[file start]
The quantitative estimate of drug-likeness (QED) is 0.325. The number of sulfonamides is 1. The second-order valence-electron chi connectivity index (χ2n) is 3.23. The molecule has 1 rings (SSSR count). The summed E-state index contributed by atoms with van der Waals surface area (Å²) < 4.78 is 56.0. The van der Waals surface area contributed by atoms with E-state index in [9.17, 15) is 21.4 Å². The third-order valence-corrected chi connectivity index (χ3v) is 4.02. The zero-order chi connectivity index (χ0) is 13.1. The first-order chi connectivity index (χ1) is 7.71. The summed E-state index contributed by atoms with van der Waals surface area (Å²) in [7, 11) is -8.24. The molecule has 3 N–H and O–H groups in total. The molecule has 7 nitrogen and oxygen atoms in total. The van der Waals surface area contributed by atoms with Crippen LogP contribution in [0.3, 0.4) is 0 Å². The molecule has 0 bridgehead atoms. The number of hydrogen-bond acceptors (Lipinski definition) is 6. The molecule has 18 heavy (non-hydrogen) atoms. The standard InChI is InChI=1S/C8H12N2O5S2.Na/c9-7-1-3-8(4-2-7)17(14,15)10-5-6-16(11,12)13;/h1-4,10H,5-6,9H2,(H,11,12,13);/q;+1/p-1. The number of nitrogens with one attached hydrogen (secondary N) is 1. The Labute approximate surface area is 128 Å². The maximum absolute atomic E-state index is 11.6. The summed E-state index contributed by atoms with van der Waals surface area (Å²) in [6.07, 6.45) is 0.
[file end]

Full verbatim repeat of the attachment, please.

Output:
The quantitative estimate of drug-likeness (QED) is 0.325. The number of sulfonamides is 1. The second-order valence-electron chi connectivity index (χ2n) is 3.23. The molecule has 1 rings (SSSR count). The summed E-state index contributed by atoms with van der Waals surface area (Å²) < 4.78 is 56.0. The van der Waals surface area contributed by atoms with E-state index in [9.17, 15) is 21.4 Å². The third-order valence-corrected chi connectivity index (χ3v) is 4.02. The zero-order chi connectivity index (χ0) is 13.1. The first-order chi connectivity index (χ1) is 7.71. The summed E-state index contributed by atoms with van der Waals surface area (Å²) in [7, 11) is -8.24. The molecule has 3 N–H and O–H groups in total. The molecule has 7 nitrogen and oxygen atoms in total. The van der Waals surface area contributed by atoms with Crippen LogP contribution in [0.3, 0.4) is 0 Å². The molecule has 0 bridgehead atoms. The number of hydrogen-bond acceptors (Lipinski definition) is 6. The molecule has 18 heavy (non-hydrogen) atoms. The standard InChI is InChI=1S/C8H12N2O5S2.Na/c9-7-1-3-8(4-2-7)17(14,15)10-5-6-16(11,12)13;/h1-4,10H,5-6,9H2,(H,11,12,13);/q;+1/p-1. The number of nitrogens with one attached hydrogen (secondary N) is 1. The Labute approximate surface area is 128 Å². The maximum absolute atomic E-state index is 11.6. The summed E-state index contributed by atoms with van der Waals surface area (Å²) in [6.07, 6.45) is 0.